WASHINGTON, D.C., July 6, 2020 (LifeSiteNews) — The U.S. Supreme Court decided last week on Thursday not to hear challenges by pro-life advocates to two “bubble zone” laws that ban them from exercising pro-life speech outside abortion centers.
The court’s July 2 written order declining to hear the cases from Chicago and Harrisburg, Pennsylvania, came scant days after its 5-4 ruling striking down a Louisiana law requiring abortion centers to have admitting privileges at nearby hospitals.
The justices followed the usual practice of not commenting on turning away the cases, Associated Press reported, adding that the court’s order noted that Justice Clarence Thomas would have heard the Chicago case.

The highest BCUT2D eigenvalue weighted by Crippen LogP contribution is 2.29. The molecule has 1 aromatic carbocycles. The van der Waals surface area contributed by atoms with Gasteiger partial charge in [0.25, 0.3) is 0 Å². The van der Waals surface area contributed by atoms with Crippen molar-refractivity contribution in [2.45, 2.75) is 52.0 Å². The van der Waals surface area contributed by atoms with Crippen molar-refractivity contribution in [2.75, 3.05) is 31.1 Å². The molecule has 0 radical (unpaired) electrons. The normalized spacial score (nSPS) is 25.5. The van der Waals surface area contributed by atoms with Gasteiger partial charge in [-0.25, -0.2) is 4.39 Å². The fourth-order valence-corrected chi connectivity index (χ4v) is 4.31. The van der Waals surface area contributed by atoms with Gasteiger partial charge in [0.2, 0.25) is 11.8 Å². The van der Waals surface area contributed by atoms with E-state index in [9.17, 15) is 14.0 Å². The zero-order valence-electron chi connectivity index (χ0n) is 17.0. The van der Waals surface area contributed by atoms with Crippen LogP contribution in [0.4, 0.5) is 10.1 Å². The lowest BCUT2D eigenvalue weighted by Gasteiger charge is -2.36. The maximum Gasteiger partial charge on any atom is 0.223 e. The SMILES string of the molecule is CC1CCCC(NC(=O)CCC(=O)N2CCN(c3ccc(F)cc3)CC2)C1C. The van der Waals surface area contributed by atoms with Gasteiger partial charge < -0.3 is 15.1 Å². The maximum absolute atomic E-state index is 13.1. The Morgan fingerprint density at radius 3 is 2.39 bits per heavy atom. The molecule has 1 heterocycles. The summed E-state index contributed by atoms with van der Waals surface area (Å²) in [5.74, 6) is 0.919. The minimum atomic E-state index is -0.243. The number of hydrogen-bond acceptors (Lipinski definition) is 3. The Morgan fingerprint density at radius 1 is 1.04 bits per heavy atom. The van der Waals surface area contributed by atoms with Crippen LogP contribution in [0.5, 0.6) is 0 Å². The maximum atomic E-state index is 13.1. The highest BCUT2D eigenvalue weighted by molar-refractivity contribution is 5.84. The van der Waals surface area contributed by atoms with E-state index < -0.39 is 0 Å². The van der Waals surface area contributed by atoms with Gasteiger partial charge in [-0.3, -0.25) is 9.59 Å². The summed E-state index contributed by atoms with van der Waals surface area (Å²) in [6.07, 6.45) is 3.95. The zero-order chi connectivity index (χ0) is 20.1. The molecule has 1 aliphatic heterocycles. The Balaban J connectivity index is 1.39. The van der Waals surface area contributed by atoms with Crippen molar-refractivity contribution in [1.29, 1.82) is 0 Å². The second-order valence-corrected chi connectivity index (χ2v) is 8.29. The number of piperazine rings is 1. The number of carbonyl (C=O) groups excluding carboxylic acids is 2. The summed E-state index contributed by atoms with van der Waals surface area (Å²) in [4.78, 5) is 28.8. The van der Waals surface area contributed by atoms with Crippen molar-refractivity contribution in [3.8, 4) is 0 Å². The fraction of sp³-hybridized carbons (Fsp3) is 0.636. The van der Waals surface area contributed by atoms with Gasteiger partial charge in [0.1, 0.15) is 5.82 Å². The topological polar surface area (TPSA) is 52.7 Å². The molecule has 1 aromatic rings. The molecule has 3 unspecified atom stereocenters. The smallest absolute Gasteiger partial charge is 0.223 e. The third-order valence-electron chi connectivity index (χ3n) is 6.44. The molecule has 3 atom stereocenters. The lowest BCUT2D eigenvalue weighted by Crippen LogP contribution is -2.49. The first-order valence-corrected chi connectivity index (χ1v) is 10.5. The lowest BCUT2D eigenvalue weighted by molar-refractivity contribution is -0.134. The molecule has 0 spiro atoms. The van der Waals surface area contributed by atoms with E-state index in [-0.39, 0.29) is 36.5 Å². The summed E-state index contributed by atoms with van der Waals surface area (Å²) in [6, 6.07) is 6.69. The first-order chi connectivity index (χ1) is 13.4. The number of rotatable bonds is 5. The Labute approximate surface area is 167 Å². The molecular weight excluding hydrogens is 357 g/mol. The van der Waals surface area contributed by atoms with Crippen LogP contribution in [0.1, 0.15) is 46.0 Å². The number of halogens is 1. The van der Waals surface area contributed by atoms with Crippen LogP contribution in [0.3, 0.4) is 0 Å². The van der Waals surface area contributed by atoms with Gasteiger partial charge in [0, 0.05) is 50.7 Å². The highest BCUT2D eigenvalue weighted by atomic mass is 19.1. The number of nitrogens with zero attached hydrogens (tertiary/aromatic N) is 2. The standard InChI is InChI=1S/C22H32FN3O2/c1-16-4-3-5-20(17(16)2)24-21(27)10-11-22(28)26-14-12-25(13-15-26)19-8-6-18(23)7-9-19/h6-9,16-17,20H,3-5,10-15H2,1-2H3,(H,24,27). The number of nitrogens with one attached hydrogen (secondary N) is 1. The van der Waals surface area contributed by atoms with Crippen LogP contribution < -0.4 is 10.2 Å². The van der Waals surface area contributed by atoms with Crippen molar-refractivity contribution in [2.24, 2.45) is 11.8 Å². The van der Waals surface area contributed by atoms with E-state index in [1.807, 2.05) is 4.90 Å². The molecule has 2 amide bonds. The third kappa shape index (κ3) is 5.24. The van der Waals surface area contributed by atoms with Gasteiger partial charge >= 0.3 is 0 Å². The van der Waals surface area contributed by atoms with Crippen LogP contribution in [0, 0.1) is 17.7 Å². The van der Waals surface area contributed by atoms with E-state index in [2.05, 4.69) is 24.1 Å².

The Chicago ordinance has been in place since 2009 and forbids pro-life advocates from going within eight feet of a pregnant mother who is within 50 feet of an abortion center. It is modelled on a law the Supreme Court upheld in its 2000 Hill vs. Colorado decision, which ruled bubble zones are not unconstitutional.
Pro-life advocates challenged the ordinance after the Supreme Court in 2014 unanimously struck down a Massachusetts law that created 35-foot buffer zones around abortion facilities.
The 34-page ruling written by Chief Justice John Roberts said the